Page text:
Offertory: Pietro Yon, Motet “Victimae Paschali Laudes” (To the Paschal Victim Offer Praise) (1919)

Pietro Yon (b.Settimo Vittone,1886; d.New York,1943) was an Italian-born organist and composer who made his career in the United States as music director at St. Patrick’s Cathedral in New York City. This moving work is an orchestrated setting of the Easter Sequence chant, between the second reading and the Gospel, and a favorite of worshipers attending Easter and Low (Quasimodo) Sunday Masses at the Church of Saint Agnes. The beautiful Alleluia reminds us of the great joy and celebration during Easter Week.                                                                                                                                                              (4:44)


Haydn’s Harmoniemesse is conducted by Chorale music director Dr. Robert L. Peterson. Mary E. LeVoir is the organist. Soloists are Patricia Kent, soprano; Jocelyn Kalajian, contralto; John deCausmeaker, tenor; and Jon Nordstrom, bass. The Schola Cantorum is directed by Paul W. LeVoir. The Harmoniemesse was first presented by the Twin Cities Catholic Chorale & Orchestra as part of its 1980-1981 season. The Chorale & Orchestra last presented this Mass on March 15, 2015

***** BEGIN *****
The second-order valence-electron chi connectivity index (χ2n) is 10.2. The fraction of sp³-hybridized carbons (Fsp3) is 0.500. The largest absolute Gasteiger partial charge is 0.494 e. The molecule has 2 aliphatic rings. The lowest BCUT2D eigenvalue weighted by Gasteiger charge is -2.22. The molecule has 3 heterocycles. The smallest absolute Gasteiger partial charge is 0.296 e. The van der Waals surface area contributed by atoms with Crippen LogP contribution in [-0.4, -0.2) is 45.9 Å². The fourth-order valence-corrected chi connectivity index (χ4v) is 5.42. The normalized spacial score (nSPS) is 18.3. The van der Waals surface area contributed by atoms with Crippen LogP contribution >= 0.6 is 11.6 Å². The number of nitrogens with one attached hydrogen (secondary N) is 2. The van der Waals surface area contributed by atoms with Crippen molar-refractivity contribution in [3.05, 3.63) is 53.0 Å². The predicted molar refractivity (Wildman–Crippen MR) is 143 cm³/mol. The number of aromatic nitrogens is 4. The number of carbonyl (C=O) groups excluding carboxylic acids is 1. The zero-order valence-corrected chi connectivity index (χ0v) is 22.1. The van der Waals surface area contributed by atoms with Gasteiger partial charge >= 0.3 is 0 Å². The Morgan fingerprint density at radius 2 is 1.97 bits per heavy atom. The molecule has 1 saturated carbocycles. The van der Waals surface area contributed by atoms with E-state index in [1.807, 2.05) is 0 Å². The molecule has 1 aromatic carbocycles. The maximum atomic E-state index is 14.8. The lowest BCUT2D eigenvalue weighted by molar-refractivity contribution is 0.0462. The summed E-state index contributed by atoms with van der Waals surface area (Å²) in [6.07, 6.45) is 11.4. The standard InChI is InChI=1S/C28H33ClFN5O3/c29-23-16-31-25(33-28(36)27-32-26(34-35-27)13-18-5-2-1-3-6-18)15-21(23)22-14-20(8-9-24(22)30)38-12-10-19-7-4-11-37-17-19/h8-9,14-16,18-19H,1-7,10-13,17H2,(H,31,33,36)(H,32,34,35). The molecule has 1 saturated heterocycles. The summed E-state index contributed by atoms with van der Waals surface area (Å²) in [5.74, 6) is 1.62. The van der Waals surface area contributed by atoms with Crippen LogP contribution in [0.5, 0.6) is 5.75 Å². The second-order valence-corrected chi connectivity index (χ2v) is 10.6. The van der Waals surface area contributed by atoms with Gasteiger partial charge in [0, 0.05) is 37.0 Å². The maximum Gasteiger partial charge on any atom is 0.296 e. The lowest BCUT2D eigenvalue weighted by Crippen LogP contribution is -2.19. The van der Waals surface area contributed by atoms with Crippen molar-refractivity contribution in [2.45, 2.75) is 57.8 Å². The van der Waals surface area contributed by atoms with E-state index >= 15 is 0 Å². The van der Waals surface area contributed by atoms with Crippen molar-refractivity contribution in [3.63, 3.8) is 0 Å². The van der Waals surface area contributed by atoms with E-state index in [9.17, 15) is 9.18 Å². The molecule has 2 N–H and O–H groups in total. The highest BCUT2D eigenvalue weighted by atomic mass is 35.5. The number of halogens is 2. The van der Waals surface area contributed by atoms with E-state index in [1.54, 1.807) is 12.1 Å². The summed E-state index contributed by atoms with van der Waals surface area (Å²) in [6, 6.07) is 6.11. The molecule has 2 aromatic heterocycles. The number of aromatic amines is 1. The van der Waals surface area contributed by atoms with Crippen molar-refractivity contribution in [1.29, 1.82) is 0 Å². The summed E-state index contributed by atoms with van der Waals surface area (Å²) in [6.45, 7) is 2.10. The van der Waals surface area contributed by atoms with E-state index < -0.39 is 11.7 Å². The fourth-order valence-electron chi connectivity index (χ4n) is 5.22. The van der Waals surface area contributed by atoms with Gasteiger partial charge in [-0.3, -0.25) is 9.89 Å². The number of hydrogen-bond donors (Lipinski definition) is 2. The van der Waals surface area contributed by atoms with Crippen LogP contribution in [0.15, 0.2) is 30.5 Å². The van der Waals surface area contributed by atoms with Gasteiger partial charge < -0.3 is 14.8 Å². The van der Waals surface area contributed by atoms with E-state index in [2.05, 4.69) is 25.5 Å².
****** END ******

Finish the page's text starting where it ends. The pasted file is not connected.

Recommended Listening:

  • Haydn: Harmoniemesse; Paukenmesse / Burdick: REBEL Baroque Orchestra / 2010 / Naxos
  • Haydn: Harmony Mass; Te Deum / S. Kuijken: La Petite Band / 1996 / Deutsche HM 77337
  • Franck: Halleluiah!-Great Choral Classics / Mormon Tabernacle Choir & Utah Symphony / 1994 / Decca 443381

The Twin Cities Catholic Chorale is a non-profit corporation, financially independent of the Church of Saint Agnes and the Archdiocese of Saint Paul & Minneapolis, which depends solely on the generosity of its patrons.  For contribution options, and the current schedule of Masses, visit www.catholicchorale.org.  Compact discs of music recorded by the Chorale & Orchestra are available from the Leaflet Missal Co. at www.leafletonline.com.

The Resurrection of Christ  Lucas Cranach the Younger (1558) (b.Wittenberg1515; d.Wittenberg1586)

Angelus Domini

The Angel of the Lord

(Mt 28:2-5, 6)

Angelus Domini descendit de caelo et dixit mulieribus: Quem quareitis surrexit, sicut dixit,



The Angel of the Lord came down from heaven and said to the women: “The One whom you seek has risen, as he said,” Alleluia.


                      Offertory, Quasimodo Sunday, Graduale Romanum (1974)

Schedule of Future Chorale Masses

Sunday, April 10, Joseph Haydn, Heiligmesse (3rd Sunday of Easter)

Sunday, April 17, Joseph Haydn, Mariazellermesse (4TH Sunday of Easter)

Sunday, April 24, Charles Gounod, Saint Cecilia Mass (5th Sunday of Easter)


Twin Cities Catholic Chorale


Saint Agnes Church
535 Lafond Ave
Saint Paul, MN 55103 United States